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Oregon proposes local cell phone tax

Major cell phone lobbyists launch a campaign opposing a proposed law for Oregon municipalities to collect a 5 percent cell phone tax.

Major cell phone lobbyists have launched a campaign opposing a proposed law for Oregon municipalities to collect a 5 percent cell phone tax.

Late last week, the Cellular Telecommunications & Internet Association sent letters to major Oregon lawmakers urging they defeat the tax. The proposed tax had been introduced earlier this year.

The tax on Oregon residents would increase a typical cell phone bill by about $2.50 a month. Wireless operators would keep a small percentage, about 3 percent of the overall pool of money, to pay for the costs of collecting the tax.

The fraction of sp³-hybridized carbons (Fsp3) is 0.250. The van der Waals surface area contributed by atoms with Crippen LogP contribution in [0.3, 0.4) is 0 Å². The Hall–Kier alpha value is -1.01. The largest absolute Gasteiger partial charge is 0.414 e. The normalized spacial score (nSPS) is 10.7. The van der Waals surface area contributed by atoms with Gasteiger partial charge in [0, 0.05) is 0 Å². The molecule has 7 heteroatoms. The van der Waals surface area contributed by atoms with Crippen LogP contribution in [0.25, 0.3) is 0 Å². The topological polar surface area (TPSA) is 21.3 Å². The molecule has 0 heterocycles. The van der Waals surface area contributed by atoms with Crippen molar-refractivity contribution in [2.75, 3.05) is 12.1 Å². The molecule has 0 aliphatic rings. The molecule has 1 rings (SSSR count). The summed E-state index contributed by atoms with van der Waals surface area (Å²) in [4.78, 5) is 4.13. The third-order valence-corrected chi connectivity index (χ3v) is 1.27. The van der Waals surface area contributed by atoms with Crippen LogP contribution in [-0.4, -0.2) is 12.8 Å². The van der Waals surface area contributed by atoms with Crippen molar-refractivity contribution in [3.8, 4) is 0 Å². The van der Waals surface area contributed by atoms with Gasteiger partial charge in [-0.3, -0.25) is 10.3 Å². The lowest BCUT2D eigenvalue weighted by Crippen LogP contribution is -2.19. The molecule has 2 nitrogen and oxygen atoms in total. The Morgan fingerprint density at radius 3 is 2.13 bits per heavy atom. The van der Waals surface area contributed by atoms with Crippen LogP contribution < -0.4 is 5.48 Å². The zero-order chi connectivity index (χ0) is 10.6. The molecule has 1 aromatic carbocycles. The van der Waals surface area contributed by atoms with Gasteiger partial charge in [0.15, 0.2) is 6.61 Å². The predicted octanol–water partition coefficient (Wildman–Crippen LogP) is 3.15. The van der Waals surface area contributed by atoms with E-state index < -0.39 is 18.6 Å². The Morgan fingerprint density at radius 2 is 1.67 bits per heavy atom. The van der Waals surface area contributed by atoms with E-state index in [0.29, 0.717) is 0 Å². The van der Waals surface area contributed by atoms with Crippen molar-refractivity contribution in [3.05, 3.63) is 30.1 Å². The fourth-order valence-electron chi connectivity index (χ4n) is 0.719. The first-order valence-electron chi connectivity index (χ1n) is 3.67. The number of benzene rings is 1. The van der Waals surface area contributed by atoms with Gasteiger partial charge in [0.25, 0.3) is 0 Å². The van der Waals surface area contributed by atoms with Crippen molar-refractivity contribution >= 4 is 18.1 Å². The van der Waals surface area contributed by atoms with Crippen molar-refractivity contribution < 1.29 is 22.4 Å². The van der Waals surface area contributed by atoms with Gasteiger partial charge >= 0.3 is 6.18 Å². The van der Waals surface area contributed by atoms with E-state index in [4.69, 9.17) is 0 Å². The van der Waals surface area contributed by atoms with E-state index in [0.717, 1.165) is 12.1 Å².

The legislation is generating controversy because it's the first to give municipalities cell phone taxing authority.

"It is the intent to change the way in which municipalities regulate and impose charges upon telecommunications providers," the bill states.

Already, about 17 percent of a typical U.S. cell phone bill covers state taxes and federal fees--an increase of 3 percentage points more than in 2003. At a recent industry gathering, Steve Largent, chief executive of major wireless lobbyists CTIA, warned of a new blitz of state and municipal cell phone laws in the works. The patchwork of regulations and the new line items on cell phone bills will slow growth and development of better cell phones and services, Largent said.

"While this may amount to a windfall for Oregon cities, it is certainly a sizable tax increase for your constituents," Largent wrote to Oregon lawmakers on Friday. "Utility-type tax proposals like the one being considered in Oregon only serve to punish consumers who have opted to become wireless subscribers."